“I immediately assumed it was a mistake. It was glaring in the fact that it said ‘good job’ and then there was a D,” complained Tillack. And she added that the school trying to gloss over her son’s bad grades was only making her job harder as a parent. “How can I get my child to study for a test,” she explained, “when he thinks he’s done enough.

Indeed. As I commented to reporter Liz Fields for this story:

Schachter says the case is also symptomatic of the development of the ‘self- esteem movement,’ or the fact ‘You can’t say something negative because their feelings will be hurt and they won’t overcome a rejection or criticism.’

“The teachers are not doing students any favors by falsely encouraging students,” she said. “They shouldn’t discourage them, but failing to let them know when they are underachieving is not promoting growth.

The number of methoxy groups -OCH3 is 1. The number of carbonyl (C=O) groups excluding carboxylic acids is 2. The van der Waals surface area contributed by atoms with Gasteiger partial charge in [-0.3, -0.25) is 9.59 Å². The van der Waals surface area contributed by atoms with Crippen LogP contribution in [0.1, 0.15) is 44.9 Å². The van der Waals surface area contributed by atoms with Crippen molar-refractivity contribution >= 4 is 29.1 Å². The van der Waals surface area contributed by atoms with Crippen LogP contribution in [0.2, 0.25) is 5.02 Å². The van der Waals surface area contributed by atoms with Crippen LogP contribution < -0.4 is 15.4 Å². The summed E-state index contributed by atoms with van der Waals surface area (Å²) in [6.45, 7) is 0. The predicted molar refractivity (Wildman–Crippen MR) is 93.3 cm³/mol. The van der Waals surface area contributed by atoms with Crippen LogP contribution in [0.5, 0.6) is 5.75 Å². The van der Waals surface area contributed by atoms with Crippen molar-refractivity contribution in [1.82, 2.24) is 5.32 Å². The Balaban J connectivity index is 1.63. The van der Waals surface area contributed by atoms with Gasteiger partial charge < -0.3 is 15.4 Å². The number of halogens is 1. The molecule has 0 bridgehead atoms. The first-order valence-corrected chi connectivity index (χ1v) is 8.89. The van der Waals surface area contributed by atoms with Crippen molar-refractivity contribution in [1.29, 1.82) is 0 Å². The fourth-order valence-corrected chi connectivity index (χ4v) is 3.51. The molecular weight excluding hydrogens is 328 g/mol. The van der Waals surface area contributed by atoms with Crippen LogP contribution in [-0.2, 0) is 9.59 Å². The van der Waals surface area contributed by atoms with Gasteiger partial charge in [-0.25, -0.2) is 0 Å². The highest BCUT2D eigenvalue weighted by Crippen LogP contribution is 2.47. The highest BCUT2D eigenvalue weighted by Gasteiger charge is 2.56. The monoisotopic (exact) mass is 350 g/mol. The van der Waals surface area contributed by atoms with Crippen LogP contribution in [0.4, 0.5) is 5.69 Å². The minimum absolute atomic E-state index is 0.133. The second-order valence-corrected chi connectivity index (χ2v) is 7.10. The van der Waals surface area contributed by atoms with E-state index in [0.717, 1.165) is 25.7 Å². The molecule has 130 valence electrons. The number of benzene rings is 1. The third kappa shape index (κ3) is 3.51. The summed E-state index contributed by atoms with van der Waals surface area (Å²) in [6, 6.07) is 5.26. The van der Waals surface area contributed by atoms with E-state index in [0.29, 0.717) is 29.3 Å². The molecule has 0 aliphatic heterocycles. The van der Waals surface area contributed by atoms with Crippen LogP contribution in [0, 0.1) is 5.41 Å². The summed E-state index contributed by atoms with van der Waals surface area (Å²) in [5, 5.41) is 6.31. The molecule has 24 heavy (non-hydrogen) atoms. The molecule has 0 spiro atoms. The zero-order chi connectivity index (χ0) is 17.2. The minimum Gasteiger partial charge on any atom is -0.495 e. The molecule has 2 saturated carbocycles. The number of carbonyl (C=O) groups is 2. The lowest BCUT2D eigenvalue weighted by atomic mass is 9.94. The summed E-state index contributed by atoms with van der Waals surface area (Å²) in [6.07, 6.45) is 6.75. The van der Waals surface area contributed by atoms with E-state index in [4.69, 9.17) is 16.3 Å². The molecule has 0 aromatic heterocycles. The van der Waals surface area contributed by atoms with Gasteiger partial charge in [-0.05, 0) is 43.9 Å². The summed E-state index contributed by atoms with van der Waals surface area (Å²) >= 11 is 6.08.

Between 45 and 50 percent of students at the school in Dade City, Fla. are on the honor roll, which should have made it glaringly obvious to the principal and other administrators that there was a problem. If half of all students are on the honor roll, standards are obviously too low. Good for this newly initiated “captain mommy” for telling her school to do better.

Making lunch a test for parents

The Wall Street Journal has a story on how making school lunch has gotten too complicated:

Why does packing a kid’s school meal often leave parents feeling frazzled?

With food allergies on the rise, many schools have barred all nut products, not just peanut butter, and sometimes other foods like soy and dairy. More schools also have candy and soda bans. A growing awareness of childhood obesity and nutrition means more parental anxiety around choosing the “right” foods—and making sure it’s stuff the kids will actually eat…..